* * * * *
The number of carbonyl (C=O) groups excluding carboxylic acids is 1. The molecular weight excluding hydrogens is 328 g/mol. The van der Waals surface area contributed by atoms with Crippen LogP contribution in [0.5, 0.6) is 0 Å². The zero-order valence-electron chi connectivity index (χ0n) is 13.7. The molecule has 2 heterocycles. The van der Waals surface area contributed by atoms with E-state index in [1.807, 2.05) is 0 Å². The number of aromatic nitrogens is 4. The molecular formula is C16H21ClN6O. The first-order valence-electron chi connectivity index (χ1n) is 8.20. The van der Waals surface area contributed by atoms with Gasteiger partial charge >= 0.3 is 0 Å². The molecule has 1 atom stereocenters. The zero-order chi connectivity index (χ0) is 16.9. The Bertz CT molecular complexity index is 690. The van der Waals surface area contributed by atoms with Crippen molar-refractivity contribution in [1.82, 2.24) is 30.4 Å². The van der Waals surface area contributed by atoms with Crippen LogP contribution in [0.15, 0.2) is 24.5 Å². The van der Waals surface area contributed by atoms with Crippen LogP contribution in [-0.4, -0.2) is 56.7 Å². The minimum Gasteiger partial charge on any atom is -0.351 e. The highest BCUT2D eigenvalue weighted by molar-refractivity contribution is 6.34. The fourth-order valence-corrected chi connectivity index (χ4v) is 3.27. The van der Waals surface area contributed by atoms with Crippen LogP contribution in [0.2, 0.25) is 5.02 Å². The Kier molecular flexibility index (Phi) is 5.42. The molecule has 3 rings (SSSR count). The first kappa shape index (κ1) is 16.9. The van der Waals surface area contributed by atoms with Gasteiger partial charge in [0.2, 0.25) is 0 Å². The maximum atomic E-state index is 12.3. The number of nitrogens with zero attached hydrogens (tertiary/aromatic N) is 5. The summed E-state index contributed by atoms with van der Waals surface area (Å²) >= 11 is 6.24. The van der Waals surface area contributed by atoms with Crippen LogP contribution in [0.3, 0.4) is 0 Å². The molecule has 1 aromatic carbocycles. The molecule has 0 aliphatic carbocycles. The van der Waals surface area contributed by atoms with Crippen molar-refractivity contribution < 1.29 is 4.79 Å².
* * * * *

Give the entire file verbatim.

The number of carbonyl (C=O) groups excluding carboxylic acids is 1. The molecular weight excluding hydrogens is 328 g/mol. The van der Waals surface area contributed by atoms with Crippen LogP contribution in [0.5, 0.6) is 0 Å². The zero-order valence-electron chi connectivity index (χ0n) is 13.7. The molecule has 2 heterocycles. The van der Waals surface area contributed by atoms with E-state index in [1.807, 2.05) is 0 Å². The number of aromatic nitrogens is 4. The molecular formula is C16H21ClN6O. The first-order valence-electron chi connectivity index (χ1n) is 8.20. The van der Waals surface area contributed by atoms with Gasteiger partial charge >= 0.3 is 0 Å². The molecule has 1 atom stereocenters. The zero-order chi connectivity index (χ0) is 16.9. The Bertz CT molecular complexity index is 690. The van der Waals surface area contributed by atoms with Crippen molar-refractivity contribution in [1.82, 2.24) is 30.4 Å². The van der Waals surface area contributed by atoms with Crippen LogP contribution in [0.15, 0.2) is 24.5 Å². The van der Waals surface area contributed by atoms with Crippen LogP contribution in [-0.4, -0.2) is 56.7 Å². The minimum Gasteiger partial charge on any atom is -0.351 e. The highest BCUT2D eigenvalue weighted by molar-refractivity contribution is 6.34. The fourth-order valence-corrected chi connectivity index (χ4v) is 3.27. The van der Waals surface area contributed by atoms with Crippen LogP contribution in [0.2, 0.25) is 5.02 Å². The Kier molecular flexibility index (Phi) is 5.42. The molecule has 3 rings (SSSR count). The first kappa shape index (κ1) is 16.9. The van der Waals surface area contributed by atoms with Gasteiger partial charge in [0.2, 0.25) is 0 Å². The maximum atomic E-state index is 12.3. The number of nitrogens with zero attached hydrogens (tertiary/aromatic N) is 5. The summed E-state index contributed by atoms with van der Waals surface area (Å²) >= 11 is 6.24. The van der Waals surface area contributed by atoms with Crippen LogP contribution in [0.3, 0.4) is 0 Å². The molecule has 1 aromatic carbocycles. The molecule has 0 aliphatic carbocycles. The van der Waals surface area contributed by atoms with Crippen molar-refractivity contribution < 1.29 is 4.79 Å².